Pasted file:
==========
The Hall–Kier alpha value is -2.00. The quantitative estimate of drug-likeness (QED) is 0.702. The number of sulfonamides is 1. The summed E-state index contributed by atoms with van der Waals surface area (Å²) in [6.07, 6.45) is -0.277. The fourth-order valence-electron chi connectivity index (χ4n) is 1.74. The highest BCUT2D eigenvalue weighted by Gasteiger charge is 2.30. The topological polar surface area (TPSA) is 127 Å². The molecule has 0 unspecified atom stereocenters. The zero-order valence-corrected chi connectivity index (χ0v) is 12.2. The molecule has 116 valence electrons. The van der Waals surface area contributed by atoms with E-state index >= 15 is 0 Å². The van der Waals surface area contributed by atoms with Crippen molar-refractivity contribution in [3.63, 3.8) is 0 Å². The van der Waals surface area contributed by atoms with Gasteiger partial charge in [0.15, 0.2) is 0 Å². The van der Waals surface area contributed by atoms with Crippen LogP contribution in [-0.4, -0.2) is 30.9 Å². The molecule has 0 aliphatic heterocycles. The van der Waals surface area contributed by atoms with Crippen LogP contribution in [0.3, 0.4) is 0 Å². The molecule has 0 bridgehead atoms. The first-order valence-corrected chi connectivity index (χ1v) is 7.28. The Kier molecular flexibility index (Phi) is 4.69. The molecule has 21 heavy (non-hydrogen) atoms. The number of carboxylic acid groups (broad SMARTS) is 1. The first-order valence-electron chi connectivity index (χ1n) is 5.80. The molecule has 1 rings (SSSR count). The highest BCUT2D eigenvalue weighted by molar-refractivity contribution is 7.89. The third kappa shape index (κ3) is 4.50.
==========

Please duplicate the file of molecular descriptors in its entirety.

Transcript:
The Hall–Kier alpha value is -2.00. The quantitative estimate of drug-likeness (QED) is 0.702. The number of sulfonamides is 1. The summed E-state index contributed by atoms with van der Waals surface area (Å²) in [6.07, 6.45) is -0.277. The fourth-order valence-electron chi connectivity index (χ4n) is 1.74. The highest BCUT2D eigenvalue weighted by Gasteiger charge is 2.30. The topological polar surface area (TPSA) is 127 Å². The molecule has 0 unspecified atom stereocenters. The zero-order valence-corrected chi connectivity index (χ0v) is 12.2. The molecule has 116 valence electrons. The van der Waals surface area contributed by atoms with E-state index >= 15 is 0 Å². The van der Waals surface area contributed by atoms with Crippen molar-refractivity contribution in [3.63, 3.8) is 0 Å². The van der Waals surface area contributed by atoms with Gasteiger partial charge in [0.15, 0.2) is 0 Å². The van der Waals surface area contributed by atoms with Crippen LogP contribution in [-0.4, -0.2) is 30.9 Å². The molecule has 0 aliphatic heterocycles. The van der Waals surface area contributed by atoms with Crippen LogP contribution in [0.3, 0.4) is 0 Å². The molecule has 0 bridgehead atoms. The first-order valence-corrected chi connectivity index (χ1v) is 7.28. The Kier molecular flexibility index (Phi) is 4.69. The molecule has 21 heavy (non-hydrogen) atoms. The number of carboxylic acid groups (broad SMARTS) is 1. The first-order valence-electron chi connectivity index (χ1n) is 5.80. The molecule has 1 rings (SSSR count). The highest BCUT2D eigenvalue weighted by molar-refractivity contribution is 7.89. The third kappa shape index (κ3) is 4.50.